The iPad will land in the hands of more business users in 2013, according to a poll conducted by Piper Jaffray.
Revealing the survey results in an investors note out today, Piper Jaffray analyst Gene Munster said that IT managers will spend more money to outfit employees with tablets this year than in 2012. Among the 59 CIOs polled, 57 percent plan to deploy tablets in 2013, compared with 46 percent last year.
Further, the percentage of CIOs who said they'd conduct "broad" tablet rollouts jumped to 15 percent for this year from just 4 percent last year. Overall, 58 percent of those surveyed expect to spend more money on tablets this year, while just 5 percent anticipate spending less.
Looking beyond the horizon, Munster sees businesses increasing their tablet deployments rapidly over the next three to five years.
So how does all this benefit the iPad in particular?
"We view the greater deployment of tablets as a positive for Apple given that we believe the iPad has over 60 percent global tablet share and likely a higher share among enterprises." Munster said. "We believe continued growth in enterprise tablet deployment will help drive continued growth in the full-sized iPad segment given the larger iPads are better for content creation."
Research firm Forrester also expects Apple to "buck the trend" this year in the face of sluggish PCs buying among the enterprise crowd.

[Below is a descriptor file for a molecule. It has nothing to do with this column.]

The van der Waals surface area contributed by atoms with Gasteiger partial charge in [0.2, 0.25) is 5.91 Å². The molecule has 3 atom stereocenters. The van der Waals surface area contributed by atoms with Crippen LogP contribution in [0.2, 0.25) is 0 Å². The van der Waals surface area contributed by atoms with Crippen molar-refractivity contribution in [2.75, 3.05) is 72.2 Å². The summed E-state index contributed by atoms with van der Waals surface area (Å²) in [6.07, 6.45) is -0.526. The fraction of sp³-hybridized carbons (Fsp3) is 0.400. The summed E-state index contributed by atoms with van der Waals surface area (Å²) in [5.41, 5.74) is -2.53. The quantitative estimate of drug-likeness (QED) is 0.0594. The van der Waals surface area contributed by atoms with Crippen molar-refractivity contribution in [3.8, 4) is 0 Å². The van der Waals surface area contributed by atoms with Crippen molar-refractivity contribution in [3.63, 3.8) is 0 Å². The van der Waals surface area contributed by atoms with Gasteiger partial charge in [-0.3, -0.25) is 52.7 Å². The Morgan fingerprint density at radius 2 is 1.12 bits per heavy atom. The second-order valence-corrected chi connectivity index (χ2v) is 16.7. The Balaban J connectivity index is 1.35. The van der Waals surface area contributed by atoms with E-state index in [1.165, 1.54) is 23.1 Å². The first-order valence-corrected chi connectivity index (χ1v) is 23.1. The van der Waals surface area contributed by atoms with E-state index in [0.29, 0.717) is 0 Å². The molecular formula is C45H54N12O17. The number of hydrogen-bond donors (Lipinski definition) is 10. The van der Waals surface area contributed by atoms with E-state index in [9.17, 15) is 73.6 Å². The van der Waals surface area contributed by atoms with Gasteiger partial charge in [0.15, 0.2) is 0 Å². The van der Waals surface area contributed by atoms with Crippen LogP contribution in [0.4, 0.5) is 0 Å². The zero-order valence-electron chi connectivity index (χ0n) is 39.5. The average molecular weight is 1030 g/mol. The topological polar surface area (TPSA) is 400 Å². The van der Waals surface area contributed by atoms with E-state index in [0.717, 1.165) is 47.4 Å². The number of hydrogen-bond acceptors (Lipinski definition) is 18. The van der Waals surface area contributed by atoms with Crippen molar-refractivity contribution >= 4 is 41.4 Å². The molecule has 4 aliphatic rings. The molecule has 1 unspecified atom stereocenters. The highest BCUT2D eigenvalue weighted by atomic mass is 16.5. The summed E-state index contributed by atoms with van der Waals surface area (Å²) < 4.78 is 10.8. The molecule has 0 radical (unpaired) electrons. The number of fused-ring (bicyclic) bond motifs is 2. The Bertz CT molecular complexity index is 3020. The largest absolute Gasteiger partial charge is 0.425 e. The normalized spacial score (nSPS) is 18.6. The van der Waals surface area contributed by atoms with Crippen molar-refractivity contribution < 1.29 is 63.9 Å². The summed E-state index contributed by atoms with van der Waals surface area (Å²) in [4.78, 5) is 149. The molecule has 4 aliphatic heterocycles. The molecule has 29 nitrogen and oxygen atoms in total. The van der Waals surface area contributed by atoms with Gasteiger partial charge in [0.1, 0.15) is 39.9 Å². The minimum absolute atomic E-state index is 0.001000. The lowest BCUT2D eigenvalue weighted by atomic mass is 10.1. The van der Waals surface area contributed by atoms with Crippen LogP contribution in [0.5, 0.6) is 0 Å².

With spending on Windows PCs likely to be flat in 2013, Forrester predicts Apple will sell $7 billion worth of Macs and $11 billion worth of iPads to corporate customers this year. And next year's sales could rise to $8 billion worth of Macs and $13 billion of iPads.
The influx of iPads and iPhones into the business market is an ironic twist. Apple has traditionally focused mostly on consumer and education sales, with the corporate market an afterthought. But the BYOD (bring-your-own device) craze has prompted more companies to allow employees to use their favorite home devices on the job.
Companies have also found they can save money by letting staffers use their own personal smartphones and tablets at work. Combine that with the corporate trend of avoiding new PC purchases, and it's clear why vendors like Apple are major beneficiaries.